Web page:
28 September 2022

Transparency International Australia today welcomes the introduction of the National Anti-Corruption Commission (NACC) legislation to Parliament.

“Transparency International Australia has been championing the cause of a national anti-corruption commission for almost 20 years. We are proud to have contributed our expertise, from years of analysis in Australia and overseas, to the development of this reform” said Clancy Moore, CEO of Transparency International Australia.

“After a decade of decline on Transparency International’s global corruption ranking and countless corruption scandals, this landmark reform is a life raft for Australia’s political system.

“We are heartened by the strong design principles of the anti-corruption commission legislation – promising a strong and effective agency with the power to prevent and stop corruption.

“Transparency International Australia has long advocated for the importance of the Commission’s role in preventing corruption – because the best way to stop corruption is to prevent it. We are pleased to see the strong corruption prevention powers in the legislation.

“We are concerned the bar public hearings is set too high. Public hearings are essential for detecting and preventing corruption The risk that some important examples of corruption will be dealt behind closed doors and in secrecy is a blow for transparency.

“We need to have a robust discussion about how we can establish best-practice guidelines for public hearings, based on Australia’s 30 years of experience across the country.

“The NACC is at the heart of integrity reform in Australia, but it must be supported, it cannot tackle corruption alone.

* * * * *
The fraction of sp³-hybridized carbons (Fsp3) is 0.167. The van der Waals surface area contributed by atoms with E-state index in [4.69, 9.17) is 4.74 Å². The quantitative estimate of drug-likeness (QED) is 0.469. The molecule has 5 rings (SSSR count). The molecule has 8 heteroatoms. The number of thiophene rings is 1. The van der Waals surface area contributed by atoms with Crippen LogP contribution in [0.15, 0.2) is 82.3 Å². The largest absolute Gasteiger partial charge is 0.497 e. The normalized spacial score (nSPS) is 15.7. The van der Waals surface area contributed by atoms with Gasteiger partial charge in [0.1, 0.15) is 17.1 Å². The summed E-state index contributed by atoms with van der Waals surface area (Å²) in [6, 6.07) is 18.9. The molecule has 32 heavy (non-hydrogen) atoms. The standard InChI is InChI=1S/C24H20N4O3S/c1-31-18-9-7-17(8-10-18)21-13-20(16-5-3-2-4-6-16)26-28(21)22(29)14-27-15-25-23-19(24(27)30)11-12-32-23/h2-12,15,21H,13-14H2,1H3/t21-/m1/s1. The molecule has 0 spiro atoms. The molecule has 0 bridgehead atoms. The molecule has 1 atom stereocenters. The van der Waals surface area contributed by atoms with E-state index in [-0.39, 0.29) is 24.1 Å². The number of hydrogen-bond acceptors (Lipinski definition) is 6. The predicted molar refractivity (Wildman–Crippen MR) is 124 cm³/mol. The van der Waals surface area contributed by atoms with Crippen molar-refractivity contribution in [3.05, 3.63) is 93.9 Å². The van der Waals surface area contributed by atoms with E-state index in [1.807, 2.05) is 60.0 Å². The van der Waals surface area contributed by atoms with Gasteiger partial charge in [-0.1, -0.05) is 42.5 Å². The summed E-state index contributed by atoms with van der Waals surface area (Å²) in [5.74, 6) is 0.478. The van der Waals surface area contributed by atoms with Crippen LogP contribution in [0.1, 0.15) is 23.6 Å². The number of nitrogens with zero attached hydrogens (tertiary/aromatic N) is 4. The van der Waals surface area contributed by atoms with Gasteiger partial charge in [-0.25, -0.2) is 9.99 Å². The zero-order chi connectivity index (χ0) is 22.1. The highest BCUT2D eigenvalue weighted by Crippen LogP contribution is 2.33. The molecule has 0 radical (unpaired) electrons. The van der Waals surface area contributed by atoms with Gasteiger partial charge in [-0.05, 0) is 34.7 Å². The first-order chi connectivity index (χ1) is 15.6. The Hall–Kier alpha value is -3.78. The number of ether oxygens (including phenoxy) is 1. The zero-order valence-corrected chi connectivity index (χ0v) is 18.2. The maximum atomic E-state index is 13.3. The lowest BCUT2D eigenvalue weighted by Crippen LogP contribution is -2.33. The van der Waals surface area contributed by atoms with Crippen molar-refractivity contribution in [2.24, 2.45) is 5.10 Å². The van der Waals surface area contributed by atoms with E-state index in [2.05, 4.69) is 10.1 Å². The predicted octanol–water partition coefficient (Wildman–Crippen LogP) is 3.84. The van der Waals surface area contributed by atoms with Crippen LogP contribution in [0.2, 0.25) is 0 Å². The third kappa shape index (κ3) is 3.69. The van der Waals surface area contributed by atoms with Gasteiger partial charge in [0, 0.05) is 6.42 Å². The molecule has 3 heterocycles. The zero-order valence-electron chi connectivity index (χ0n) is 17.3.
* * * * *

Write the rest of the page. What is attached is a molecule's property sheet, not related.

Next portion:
“Transparency International’s global experience points to the fragility of such reforms in many countries. That’s why anti-corruption commissions need to be part of a broader pro-integrity reform agenda.

“We are heartened to hear that the Government is committed to strengthening whistleblower protections and will reform the federal public sector whistleblowing legislation by the time the anti-corruption commission is up and running.

“Whistleblowers are one of the single most effective ways to identify corruption. Without people blowing the whistle on corruption and misconduct, detecting corruption can be like searching for a needle in a haystack.

“We need to go beyond tweaks to current whistleblower protection legislation – we need an overhaul of whistleblower protection laws, and the establishment of a centralised, independent authority to ensure whistleblowers are heard and protected.

“We also look forward to working with the parliament on broader policy reform to prevent and stop corruption in Australia – including establishing robust parliamentary code of conduct for all parliamentarians and staff, and greater controls over the corrupting influence of political donations and lobbying.

“We applaud the hard work of members of parliament, across the political spectrum, and the public servants who have worked long and hard to bring such reforms to light. We also acknowledge the many individuals and community groups who have tirelessly campaigned for a better way of doing politics.”